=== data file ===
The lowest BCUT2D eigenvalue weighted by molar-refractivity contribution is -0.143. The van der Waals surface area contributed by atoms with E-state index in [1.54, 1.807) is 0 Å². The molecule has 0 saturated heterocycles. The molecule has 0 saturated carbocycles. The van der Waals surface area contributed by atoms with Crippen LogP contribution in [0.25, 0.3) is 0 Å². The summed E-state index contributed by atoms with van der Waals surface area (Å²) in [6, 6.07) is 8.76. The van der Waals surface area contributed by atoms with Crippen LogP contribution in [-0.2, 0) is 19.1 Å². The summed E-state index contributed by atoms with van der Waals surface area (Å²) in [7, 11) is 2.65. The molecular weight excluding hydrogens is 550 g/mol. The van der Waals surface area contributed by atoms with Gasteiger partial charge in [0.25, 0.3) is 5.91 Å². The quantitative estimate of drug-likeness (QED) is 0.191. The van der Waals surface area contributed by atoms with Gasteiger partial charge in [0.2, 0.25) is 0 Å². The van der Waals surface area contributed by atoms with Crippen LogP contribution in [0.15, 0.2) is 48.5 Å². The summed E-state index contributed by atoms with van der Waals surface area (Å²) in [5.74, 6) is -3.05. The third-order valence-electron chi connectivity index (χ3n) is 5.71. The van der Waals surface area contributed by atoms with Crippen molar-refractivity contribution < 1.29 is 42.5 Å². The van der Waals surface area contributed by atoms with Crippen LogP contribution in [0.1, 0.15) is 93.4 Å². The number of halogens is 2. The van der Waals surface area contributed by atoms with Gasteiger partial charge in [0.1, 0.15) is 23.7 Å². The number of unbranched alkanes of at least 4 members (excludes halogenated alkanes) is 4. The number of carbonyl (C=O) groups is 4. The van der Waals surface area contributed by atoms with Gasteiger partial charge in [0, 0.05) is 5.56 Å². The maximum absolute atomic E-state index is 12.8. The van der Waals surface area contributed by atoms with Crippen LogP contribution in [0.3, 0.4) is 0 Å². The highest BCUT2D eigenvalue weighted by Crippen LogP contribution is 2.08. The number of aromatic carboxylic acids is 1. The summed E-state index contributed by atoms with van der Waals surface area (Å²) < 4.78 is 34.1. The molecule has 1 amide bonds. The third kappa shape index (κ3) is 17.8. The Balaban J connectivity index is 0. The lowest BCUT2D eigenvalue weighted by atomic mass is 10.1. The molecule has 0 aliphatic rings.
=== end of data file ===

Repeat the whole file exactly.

The lowest BCUT2D eigenvalue weighted by molar-refractivity contribution is -0.143. The van der Waals surface area contributed by atoms with E-state index in [1.54, 1.807) is 0 Å². The molecule has 0 saturated heterocycles. The molecule has 0 saturated carbocycles. The van der Waals surface area contributed by atoms with Crippen LogP contribution in [0.25, 0.3) is 0 Å². The summed E-state index contributed by atoms with van der Waals surface area (Å²) in [6, 6.07) is 8.76. The van der Waals surface area contributed by atoms with Crippen LogP contribution in [-0.2, 0) is 19.1 Å². The summed E-state index contributed by atoms with van der Waals surface area (Å²) in [7, 11) is 2.65. The molecular weight excluding hydrogens is 550 g/mol. The van der Waals surface area contributed by atoms with Gasteiger partial charge in [0.25, 0.3) is 5.91 Å². The quantitative estimate of drug-likeness (QED) is 0.191. The van der Waals surface area contributed by atoms with Gasteiger partial charge in [0.2, 0.25) is 0 Å². The van der Waals surface area contributed by atoms with Crippen LogP contribution in [0.15, 0.2) is 48.5 Å². The summed E-state index contributed by atoms with van der Waals surface area (Å²) in [5.74, 6) is -3.05. The third-order valence-electron chi connectivity index (χ3n) is 5.71. The van der Waals surface area contributed by atoms with Crippen molar-refractivity contribution < 1.29 is 42.5 Å². The van der Waals surface area contributed by atoms with Crippen LogP contribution in [0.1, 0.15) is 93.4 Å². The number of halogens is 2. The van der Waals surface area contributed by atoms with Gasteiger partial charge in [0.1, 0.15) is 23.7 Å². The number of unbranched alkanes of at least 4 members (excludes halogenated alkanes) is 4. The number of carbonyl (C=O) groups is 4. The van der Waals surface area contributed by atoms with Gasteiger partial charge in [0, 0.05) is 5.56 Å². The maximum absolute atomic E-state index is 12.8. The van der Waals surface area contributed by atoms with Crippen LogP contribution in [0.3, 0.4) is 0 Å². The highest BCUT2D eigenvalue weighted by Crippen LogP contribution is 2.08. The number of aromatic carboxylic acids is 1. The summed E-state index contributed by atoms with van der Waals surface area (Å²) < 4.78 is 34.1. The molecule has 1 amide bonds. The third kappa shape index (κ3) is 17.8. The Balaban J connectivity index is 0. The lowest BCUT2D eigenvalue weighted by atomic mass is 10.1. The molecule has 0 aliphatic rings.